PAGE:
Ensuring U. S. interests after Iraq

Ralph Peters, heretofore one of the staunchest supporters of the invasion of Iraq, has published in opinion piece in USA Today proclaiming the affair a disaster and implicitly urging withdrawal:

My disillusionment with our Iraq endeavor began last summer, when I was invited to a high-level discussion with administration officials. I went into the meeting with one firm goal, to convince my hosts that they’d better have Plan B in case Iraq continued to disintegrate. I left the session convinced that the administration still didn’t have Plan A, only a blur of meandering policies and blind hopes. After more than three years, it was still “An Evening at the Improv.”

Then, last month, as Iraq’s prime minister seconded al-Sadr’s demand that our troops free a death-squad mastermind they had captured, I knew a fateful page had turned. A week later, al-Maliki forbade additional U.S. military raids in Sadr City, the radical mullah’s Baghdad stronghold. On Tuesday, al-Maliki insisted that our troops remove roadblocks set up to help find a kidnapped U.S. soldier. Iraq’s prime minister has made his choice. We’re not it. It’s time to face reality. Only Iraqis can save Iraq now — and they appear intent on destroying it. Après nous, le deluge.

Iraq could have turned out differently. It didn’t. And we must be honest about it. We owe that much to our troops. They don’t face the mere forfeiture of a few congressional seats but the loss of their lives. Our military is now being employed for political purposes. It’s unworthy of our nation.

As Klausewitz noted all wars are fought for political purposes. Leaving that aside as hawks desert the ship this might be a good time to consider how we might plan to ensure U. S. interests in the region after a withdrawal from Iraq.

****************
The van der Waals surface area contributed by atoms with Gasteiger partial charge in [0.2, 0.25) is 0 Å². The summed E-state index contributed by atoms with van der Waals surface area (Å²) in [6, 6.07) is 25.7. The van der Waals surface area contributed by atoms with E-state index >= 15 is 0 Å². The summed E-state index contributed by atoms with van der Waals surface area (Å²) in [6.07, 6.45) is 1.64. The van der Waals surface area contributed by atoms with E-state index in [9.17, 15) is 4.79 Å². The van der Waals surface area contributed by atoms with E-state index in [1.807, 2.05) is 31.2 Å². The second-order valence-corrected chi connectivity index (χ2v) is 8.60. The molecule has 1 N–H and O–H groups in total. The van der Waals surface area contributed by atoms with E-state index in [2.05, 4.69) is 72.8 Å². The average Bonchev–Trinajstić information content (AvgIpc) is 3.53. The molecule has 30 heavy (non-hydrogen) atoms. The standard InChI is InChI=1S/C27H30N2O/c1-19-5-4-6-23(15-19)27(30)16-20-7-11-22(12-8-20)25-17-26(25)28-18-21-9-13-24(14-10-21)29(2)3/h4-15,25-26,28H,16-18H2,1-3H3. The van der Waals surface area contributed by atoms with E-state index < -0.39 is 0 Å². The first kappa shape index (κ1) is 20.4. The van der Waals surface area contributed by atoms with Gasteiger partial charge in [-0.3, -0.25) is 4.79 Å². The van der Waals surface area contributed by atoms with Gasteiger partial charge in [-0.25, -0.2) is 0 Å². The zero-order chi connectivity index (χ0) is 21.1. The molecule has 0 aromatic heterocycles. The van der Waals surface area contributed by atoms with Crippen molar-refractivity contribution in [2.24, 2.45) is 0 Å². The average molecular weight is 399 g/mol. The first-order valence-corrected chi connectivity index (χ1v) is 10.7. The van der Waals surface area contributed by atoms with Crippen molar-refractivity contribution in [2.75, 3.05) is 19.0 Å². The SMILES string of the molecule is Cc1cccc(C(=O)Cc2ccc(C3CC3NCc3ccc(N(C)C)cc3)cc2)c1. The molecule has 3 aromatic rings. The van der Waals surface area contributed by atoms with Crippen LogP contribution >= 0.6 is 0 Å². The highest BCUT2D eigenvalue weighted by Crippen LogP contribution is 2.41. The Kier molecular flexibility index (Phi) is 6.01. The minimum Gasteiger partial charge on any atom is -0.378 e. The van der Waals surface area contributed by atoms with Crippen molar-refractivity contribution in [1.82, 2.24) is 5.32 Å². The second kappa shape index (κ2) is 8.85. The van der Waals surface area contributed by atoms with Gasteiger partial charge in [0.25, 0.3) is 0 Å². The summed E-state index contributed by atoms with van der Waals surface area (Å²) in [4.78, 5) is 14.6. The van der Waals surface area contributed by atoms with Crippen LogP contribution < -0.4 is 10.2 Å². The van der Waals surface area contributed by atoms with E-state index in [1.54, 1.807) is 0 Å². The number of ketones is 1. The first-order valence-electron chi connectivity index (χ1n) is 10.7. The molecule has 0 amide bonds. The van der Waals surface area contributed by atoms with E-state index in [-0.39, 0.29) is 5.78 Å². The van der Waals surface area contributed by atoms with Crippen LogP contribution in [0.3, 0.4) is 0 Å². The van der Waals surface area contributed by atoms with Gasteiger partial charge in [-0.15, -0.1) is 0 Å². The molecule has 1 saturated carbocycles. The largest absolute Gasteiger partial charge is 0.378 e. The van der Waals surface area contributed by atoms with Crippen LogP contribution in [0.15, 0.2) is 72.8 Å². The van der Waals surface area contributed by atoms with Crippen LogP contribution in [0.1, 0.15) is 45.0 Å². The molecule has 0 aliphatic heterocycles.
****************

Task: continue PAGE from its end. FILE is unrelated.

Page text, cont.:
I think I’ll divide this subject into two pieces. In this post I’ll consider what our interests in the region are and in the next perhaps we’ll consider how those might be ensured.

Even if we were to withdraw our military from Iraq magically overnight, we would continue to have interests in the region and those interests would certainly be affected by the withdrawal.

There’s ensuring the flow of oil, of course. Like it or not we’re the guarantors of the free flow of oil from the region if only because we’re the only ones with the ability or inclination. This is sometimes trivialized as “It’s all about the oil!” but the petroleum that is processed into the gasoline that we use to commute to work is also used to lubricate farm equipment in Africa and processed into the components of livesaving medical equipment used in Japan. The commerce in oil is worth protecting.

I presume that the countries in the Gulf are at least marginally capable of protecting their wells and port facilities from sabotage and terrorist attack but those aren’t the only sources of vulnerability: there’s also the maintenance of the free flow of traffic in the Gulf and deterring piracy (one of the reasons for our enormous naval bases in the Gulf is the potential for disruption of shipping).

Israel, too, is a U. S. interest if only for domestic political reasons (note that I’m not asserting that’s the only reason only that it’s the reason of last resort).

We have a large number of bases in the region that will continue to need to be maintained even as our failure in Iraq will discourage cooperation in maintaining them.

We have commitments to other allies in the region. As the situation in Iraq deteriorates farther in our absence they will, no doubt, be agitated as Iraqi refugees head for their borders.

There are, presumably, hundreds if not thousands of U. S.-owned businesses that operate in the region. Frequent commenter Lounsbury could speak more authoritatively on this subject.